1. Market Access
All countries are obliged to eliminate all their non-tariff barriers like import ban, import quota or quantitative restrictions on imports, etc. and convert these to tariffs. This is called, in the WTO, “tariffication.” The tariff rate should be equivalent to the barriers that were imposed in the base reference period of 1986-88. All countries have to bind their tariffs on all agricultural products and progressively reduce all tariffs starting from their initial bound rate in 1995 to their final bound rate at the end of the implementation period. The average reduction for developed countries is 36% within six years and for developing countries, 24% within 10 years.
Exceptions to tariffication are allowed under the Special Safeguard provision and the Special Treatment clause for specific commodities. The Special safeguard can be invoked only for commodities which have been subjected to tariffication. This provision allows countries to apply additional duties on imports that should not exceed one-third of their existing normal custom duties, in the event of import surges or sudden fall in the world price of the affected commodities. Only one of these conditions can be used to justify a safeguard action at any one time. The Special Treatment clause, like the safeguard clause is not a full exemption to tariffication but a mere postponement to allow protection of specific commodities like staple foods. For developed countries, postponement is allowed until at least at the end of their implementation period which is 2000 and for developing countries until the 10th year or 2004.
Another provision for increasing market access is the minimum and current access volumes. However, this is contained only in the modality paper and is therefore legally binding only if it is reflected in the specific commitments and detailed in the members’ country schedules. The minimum access obliges a country to provide access opportunities for agricultural products where there have been no significant imports in the past, at lower or minimal tariffs. This lower tariff is referred to as the “within-quota tariff” and the quantity of goods imported at this lower tariff is called the “tariff-rate quota” (TRQ). The TRQs are to be allocated equally to all countries or on what they call the most-favoured nation (MFN) basis.
2. Domestic Support.
This pertains to government support to domestic producers. The AoA categorizes domestic support measures into three types:
Amber Box – These are measures that are considered trade-distorting and are therefore subjected to reduction. These are supports that have effect on production like price support and input subsidies.
Green Box – These are assumed not to have effects on production and therefore considered not trade-distorting. They are acceptable under AoA and are not subjected to reduction. They include support for research, marketing assistance, infrastructure services, domestic food aid, etc.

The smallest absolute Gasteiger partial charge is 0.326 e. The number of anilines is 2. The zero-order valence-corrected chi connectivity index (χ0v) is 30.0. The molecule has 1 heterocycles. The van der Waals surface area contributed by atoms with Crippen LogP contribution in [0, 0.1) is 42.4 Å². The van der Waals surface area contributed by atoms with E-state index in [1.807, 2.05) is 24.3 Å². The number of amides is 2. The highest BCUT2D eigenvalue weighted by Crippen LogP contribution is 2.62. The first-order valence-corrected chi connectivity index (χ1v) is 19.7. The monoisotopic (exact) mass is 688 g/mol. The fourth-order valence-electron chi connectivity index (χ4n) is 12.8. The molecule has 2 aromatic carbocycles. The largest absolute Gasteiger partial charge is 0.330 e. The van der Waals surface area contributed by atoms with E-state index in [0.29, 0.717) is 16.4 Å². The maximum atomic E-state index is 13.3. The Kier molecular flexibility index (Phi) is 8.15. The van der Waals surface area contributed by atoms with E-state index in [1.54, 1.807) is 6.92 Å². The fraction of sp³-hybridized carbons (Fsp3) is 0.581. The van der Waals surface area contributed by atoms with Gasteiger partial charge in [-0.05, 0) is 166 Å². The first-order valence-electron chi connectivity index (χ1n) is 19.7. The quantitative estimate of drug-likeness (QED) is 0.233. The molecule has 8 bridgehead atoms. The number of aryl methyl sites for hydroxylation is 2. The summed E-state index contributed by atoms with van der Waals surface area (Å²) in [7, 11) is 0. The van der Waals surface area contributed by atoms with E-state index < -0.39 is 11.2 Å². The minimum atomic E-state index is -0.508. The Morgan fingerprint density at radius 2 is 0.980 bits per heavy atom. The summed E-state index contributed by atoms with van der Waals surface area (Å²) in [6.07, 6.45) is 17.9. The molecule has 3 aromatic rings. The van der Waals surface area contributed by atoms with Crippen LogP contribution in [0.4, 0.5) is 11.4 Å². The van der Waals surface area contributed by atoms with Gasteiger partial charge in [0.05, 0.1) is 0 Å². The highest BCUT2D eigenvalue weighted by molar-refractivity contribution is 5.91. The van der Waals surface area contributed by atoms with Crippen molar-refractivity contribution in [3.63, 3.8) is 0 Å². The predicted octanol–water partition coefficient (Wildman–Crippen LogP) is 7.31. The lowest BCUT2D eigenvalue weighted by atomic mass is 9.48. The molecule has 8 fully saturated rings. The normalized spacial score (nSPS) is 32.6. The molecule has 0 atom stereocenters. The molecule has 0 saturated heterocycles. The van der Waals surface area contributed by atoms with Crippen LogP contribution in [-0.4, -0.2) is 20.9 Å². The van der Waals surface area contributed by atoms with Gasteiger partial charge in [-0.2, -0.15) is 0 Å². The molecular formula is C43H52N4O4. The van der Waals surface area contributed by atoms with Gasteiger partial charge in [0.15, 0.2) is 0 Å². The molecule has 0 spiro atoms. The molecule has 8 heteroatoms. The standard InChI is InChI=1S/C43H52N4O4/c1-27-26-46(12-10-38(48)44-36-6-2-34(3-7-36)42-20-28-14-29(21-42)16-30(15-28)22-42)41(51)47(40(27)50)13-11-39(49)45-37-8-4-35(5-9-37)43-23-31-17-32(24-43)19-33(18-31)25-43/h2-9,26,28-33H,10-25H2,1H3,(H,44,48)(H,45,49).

Blue Box – These are measures such as direct payments to farmers that are intended to limit production. These are considered acceptable and are not subject to reduction, too.
Subsidies categorized under the Amber Box are calculated using the Aggregate Measure of Support (AMS) and are reduced in each year of the implementation period. This means that the annual reduction is computed based on the over-all support in terms of the annual amounts and not on product-specific subsidies. A country is free to choose the product and the rates of subsidy subjected to reduction discipline within the over-all limit of the total amount of subsidy during that year. This provision stipulates for a general de minimis exclusion from subsidy reduction, which is 5% of the value of production of a product for product-specific subsidies and 5% of the value of total agricultural production for non-product specific subsidies for developed countries and 10% for both subsidies for developing countries. Subsidies above those levels are subjected to reduction from the base period 1986-1988 level by 20 percent for developed countries over six years (1995-2000) and by 13 percent for developing countries over 10 years (1995-2004).
3. Export Subsidy.
Countries providing direct export subsidies are obliged to reduce these subsidies from their 1988-1990 average level by 36% percent in value and 21 percent in volume for developed countries over 6 years and by 24% in value and 14% in volume for developing countries over 10 years. Countries which do not have any export subsidy and therefore did not reflect these in their schedule are not allowed to provide export subsidies in the future.
why the Agriculture Agreement is unfair.
The agreement is basically skewed in favor of developed countries’ interests. The discipline on market access, domestic support and export subsidies couched numerous provisions that basically enhance measures used by developed countries to protect their markets and agriculture. While developing countries are accorded what they call special and differential treatment, in the form of slightly lower tariff and subsidy reduction and longer implementation period, it remains grossly negligible compared to the huge concessions and exemptions that are made available to developed countries to protect their existing trade-distorting subsidies and agricultural dumping practices.